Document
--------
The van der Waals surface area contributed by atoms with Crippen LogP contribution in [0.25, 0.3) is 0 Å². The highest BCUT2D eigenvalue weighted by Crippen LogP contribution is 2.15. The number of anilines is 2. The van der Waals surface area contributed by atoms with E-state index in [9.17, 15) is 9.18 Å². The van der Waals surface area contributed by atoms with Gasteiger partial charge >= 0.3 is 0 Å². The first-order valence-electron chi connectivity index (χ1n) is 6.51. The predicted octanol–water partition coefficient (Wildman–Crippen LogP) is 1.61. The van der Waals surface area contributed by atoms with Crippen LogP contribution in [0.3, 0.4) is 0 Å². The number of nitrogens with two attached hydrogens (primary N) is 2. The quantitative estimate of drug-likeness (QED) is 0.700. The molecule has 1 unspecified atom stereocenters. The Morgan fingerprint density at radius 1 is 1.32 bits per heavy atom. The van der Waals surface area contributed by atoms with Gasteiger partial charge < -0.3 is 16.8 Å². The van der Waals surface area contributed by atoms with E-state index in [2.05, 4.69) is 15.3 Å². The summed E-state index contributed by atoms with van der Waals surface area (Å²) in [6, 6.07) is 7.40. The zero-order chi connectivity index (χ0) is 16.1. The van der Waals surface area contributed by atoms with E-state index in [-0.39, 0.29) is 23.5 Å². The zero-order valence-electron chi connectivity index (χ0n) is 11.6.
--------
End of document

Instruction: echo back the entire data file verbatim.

The van der Waals surface area contributed by atoms with Crippen LogP contribution in [0.25, 0.3) is 0 Å². The highest BCUT2D eigenvalue weighted by Crippen LogP contribution is 2.15. The number of anilines is 2. The van der Waals surface area contributed by atoms with E-state index in [9.17, 15) is 9.18 Å². The van der Waals surface area contributed by atoms with Gasteiger partial charge >= 0.3 is 0 Å². The first-order valence-electron chi connectivity index (χ1n) is 6.51. The predicted octanol–water partition coefficient (Wildman–Crippen LogP) is 1.61. The van der Waals surface area contributed by atoms with Crippen LogP contribution in [0.3, 0.4) is 0 Å². The number of nitrogens with two attached hydrogens (primary N) is 2. The quantitative estimate of drug-likeness (QED) is 0.700. The molecule has 1 unspecified atom stereocenters. The Morgan fingerprint density at radius 1 is 1.32 bits per heavy atom. The van der Waals surface area contributed by atoms with Gasteiger partial charge < -0.3 is 16.8 Å². The van der Waals surface area contributed by atoms with E-state index in [2.05, 4.69) is 15.3 Å². The summed E-state index contributed by atoms with van der Waals surface area (Å²) in [6, 6.07) is 7.40. The zero-order chi connectivity index (χ0) is 16.1. The van der Waals surface area contributed by atoms with E-state index in [-0.39, 0.29) is 23.5 Å². The zero-order valence-electron chi connectivity index (χ0n) is 11.6.